Don’t hurl insults about the office space you walk into
So the office building is a lot less modern than you thought it would be. Does the recruiter need to know that? Of course not. This is much better kept to yourself.
Hiring managers didn’t check out your application and invite you for an in-person interview to witness you wasting the opportunity.
You may not look like a good fit for the company — even if you exceed the qualifications.
Use ‘filler words’ as little as possible
“Personally, I never realized that this was an issue until it was brought to me attention and I started watching footage of me speaking. Sure enough, I was throwing out a lot of ‘ums.’ To correct this problem, I started speaking more slowly. If there was a question that I had to think about, I would remain completely silent until I could find the right words. Don’t worry if you’re concerned about there being an awkward silence. It’s better to pause and say nothing-at-all than filling the air with a stream of filler words,” he writes.
Lay off the profanity
You should never cross this line.
“You’d think not swearing is Interviewing 101, but you’d be surprised how often people still do it,” According to The Muse. “Even if your interviewer drops a few S- or F-bombs, you’re better off keeping your language PG.”
Of course, different workplaces have varying standards of conduct, but you shouldn’t assume this is safe territory — especially since you don’t yet work there or know the culture.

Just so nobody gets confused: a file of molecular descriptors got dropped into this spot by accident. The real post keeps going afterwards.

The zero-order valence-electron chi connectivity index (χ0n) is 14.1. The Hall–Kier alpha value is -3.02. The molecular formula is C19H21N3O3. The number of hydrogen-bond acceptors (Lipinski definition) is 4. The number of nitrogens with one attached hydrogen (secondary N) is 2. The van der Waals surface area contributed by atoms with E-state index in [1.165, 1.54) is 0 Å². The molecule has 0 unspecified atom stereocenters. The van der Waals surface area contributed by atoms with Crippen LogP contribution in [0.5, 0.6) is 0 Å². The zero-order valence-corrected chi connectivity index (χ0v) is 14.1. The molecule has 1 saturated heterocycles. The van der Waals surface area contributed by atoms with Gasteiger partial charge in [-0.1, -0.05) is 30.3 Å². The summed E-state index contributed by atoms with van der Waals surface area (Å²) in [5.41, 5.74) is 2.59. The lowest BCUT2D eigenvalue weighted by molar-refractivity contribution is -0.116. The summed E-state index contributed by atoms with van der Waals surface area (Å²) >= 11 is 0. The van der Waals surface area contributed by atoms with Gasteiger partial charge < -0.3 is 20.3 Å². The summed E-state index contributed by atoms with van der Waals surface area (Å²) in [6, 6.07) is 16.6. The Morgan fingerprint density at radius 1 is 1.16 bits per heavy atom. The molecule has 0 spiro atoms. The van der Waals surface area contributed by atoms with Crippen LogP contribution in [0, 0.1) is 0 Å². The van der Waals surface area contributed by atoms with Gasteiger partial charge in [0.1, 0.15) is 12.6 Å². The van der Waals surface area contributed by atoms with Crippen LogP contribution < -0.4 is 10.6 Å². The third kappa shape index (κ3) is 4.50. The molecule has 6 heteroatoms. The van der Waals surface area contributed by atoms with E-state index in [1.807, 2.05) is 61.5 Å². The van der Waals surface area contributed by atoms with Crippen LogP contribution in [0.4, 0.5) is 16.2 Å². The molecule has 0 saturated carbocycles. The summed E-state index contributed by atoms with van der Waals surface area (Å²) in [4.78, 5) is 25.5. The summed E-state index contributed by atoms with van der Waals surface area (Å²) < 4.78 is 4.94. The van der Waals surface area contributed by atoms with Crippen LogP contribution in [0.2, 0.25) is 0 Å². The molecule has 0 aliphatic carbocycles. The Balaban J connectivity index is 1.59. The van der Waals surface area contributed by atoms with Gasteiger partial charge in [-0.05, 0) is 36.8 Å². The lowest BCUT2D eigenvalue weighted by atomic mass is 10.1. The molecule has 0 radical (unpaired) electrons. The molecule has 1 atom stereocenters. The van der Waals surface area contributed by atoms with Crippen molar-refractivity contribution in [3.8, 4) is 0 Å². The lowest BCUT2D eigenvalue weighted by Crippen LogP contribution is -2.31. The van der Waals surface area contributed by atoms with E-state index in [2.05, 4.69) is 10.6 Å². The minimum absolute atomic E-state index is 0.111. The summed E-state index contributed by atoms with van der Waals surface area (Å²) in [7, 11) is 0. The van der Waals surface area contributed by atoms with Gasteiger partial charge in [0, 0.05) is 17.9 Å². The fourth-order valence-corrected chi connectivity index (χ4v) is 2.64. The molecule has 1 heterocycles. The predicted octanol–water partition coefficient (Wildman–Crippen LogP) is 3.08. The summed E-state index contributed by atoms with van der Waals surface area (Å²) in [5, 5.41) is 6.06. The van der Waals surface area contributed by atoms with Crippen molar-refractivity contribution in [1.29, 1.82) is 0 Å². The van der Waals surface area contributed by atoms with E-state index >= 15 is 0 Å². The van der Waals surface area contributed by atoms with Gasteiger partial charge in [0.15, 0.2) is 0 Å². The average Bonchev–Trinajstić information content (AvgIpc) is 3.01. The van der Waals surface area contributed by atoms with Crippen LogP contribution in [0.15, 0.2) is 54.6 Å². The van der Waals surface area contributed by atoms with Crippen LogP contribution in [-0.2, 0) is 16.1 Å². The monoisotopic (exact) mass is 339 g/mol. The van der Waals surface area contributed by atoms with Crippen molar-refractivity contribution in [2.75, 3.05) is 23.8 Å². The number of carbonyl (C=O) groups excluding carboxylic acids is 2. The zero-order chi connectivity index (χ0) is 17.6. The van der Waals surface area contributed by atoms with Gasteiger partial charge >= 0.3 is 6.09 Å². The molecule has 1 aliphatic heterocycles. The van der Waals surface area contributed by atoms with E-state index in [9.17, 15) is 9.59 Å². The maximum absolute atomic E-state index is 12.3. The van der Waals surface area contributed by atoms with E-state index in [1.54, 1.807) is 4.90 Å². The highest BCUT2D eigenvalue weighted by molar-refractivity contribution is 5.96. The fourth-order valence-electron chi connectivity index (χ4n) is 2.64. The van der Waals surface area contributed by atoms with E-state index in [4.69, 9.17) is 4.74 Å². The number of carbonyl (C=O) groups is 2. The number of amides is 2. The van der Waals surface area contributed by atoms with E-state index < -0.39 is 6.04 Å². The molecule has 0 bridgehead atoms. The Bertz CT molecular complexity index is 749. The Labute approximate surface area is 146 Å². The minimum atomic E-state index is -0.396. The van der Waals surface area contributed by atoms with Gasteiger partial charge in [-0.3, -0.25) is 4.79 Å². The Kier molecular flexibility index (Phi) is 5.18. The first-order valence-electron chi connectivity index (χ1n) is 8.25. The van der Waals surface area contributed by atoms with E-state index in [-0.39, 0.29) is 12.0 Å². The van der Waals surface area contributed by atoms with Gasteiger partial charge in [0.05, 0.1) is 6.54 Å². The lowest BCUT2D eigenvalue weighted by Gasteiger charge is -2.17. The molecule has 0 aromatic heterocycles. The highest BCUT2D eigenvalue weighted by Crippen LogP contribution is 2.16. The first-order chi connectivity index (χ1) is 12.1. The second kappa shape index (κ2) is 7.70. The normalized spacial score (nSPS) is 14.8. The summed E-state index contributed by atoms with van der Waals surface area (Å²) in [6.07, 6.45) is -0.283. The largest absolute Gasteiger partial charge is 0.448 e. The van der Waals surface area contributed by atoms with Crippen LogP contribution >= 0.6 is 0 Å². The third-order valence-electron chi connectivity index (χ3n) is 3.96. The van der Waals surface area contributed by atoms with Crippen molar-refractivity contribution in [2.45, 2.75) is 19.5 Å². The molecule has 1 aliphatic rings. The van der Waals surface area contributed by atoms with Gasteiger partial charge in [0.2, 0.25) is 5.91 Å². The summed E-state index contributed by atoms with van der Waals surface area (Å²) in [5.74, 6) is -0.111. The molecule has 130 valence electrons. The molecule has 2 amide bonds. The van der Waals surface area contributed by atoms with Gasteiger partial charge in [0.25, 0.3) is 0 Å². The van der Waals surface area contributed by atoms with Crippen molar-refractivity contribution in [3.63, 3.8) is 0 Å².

Don’t say that you have zero questions for the interviewer
You should always ask questions during job interviews — even if you already know the answer.
If you don’t, you risk looking like you don’t care about the position, the job, or a possible future there. So while you’re doing your research for the interview, write down things that strike you and be sure to ask them in person.
This will show that you’ve done your homework, are interested in how the business operates, and are trying to get a better sense of what it’d be like to work there yourself.
Don’t badmouth your current or former employer
This is never a smart move.
Alison Doyle, a career expert, author, and founder/CEO of CareerToolBelt.com, provides examples of statements you shouldn’t make during interviews in The Balance — including negative ones about your current position, manager and employer.
One of them is, “my current company is awful.” As Doyle questions, “(Are you going to say that about the new company?)”
Chances are, if you’re willing to say bad things about your current workplace, you wouldn’t have a problem doing the same if hired to a new one, and clearly aren’t as concerned about references as you should be.